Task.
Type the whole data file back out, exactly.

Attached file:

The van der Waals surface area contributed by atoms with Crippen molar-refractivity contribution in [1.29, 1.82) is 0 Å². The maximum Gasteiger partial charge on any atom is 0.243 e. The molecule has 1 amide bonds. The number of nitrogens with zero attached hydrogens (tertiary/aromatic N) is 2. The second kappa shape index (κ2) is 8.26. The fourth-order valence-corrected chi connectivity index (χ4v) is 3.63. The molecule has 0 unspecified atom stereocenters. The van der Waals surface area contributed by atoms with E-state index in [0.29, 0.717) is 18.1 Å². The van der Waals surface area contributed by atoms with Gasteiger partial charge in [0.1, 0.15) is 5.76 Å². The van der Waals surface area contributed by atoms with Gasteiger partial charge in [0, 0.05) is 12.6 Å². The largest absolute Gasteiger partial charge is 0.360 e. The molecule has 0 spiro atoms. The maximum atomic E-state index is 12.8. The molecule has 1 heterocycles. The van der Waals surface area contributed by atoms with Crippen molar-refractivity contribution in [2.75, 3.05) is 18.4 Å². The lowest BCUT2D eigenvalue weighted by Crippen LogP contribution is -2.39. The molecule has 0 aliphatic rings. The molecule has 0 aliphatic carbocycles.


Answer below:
The van der Waals surface area contributed by atoms with Crippen molar-refractivity contribution in [1.29, 1.82) is 0 Å². The maximum Gasteiger partial charge on any atom is 0.243 e. The molecule has 1 amide bonds. The number of nitrogens with zero attached hydrogens (tertiary/aromatic N) is 2. The second kappa shape index (κ2) is 8.26. The fourth-order valence-corrected chi connectivity index (χ4v) is 3.63. The molecule has 0 unspecified atom stereocenters. The van der Waals surface area contributed by atoms with E-state index in [0.29, 0.717) is 18.1 Å². The van der Waals surface area contributed by atoms with Gasteiger partial charge in [0.1, 0.15) is 5.76 Å². The van der Waals surface area contributed by atoms with Gasteiger partial charge in [0, 0.05) is 12.6 Å². The largest absolute Gasteiger partial charge is 0.360 e. The molecule has 0 spiro atoms. The maximum atomic E-state index is 12.8. The molecule has 1 heterocycles. The van der Waals surface area contributed by atoms with Crippen molar-refractivity contribution in [2.75, 3.05) is 18.4 Å². The lowest BCUT2D eigenvalue weighted by Crippen LogP contribution is -2.39. The molecule has 0 aliphatic rings. The molecule has 0 aliphatic carbocycles.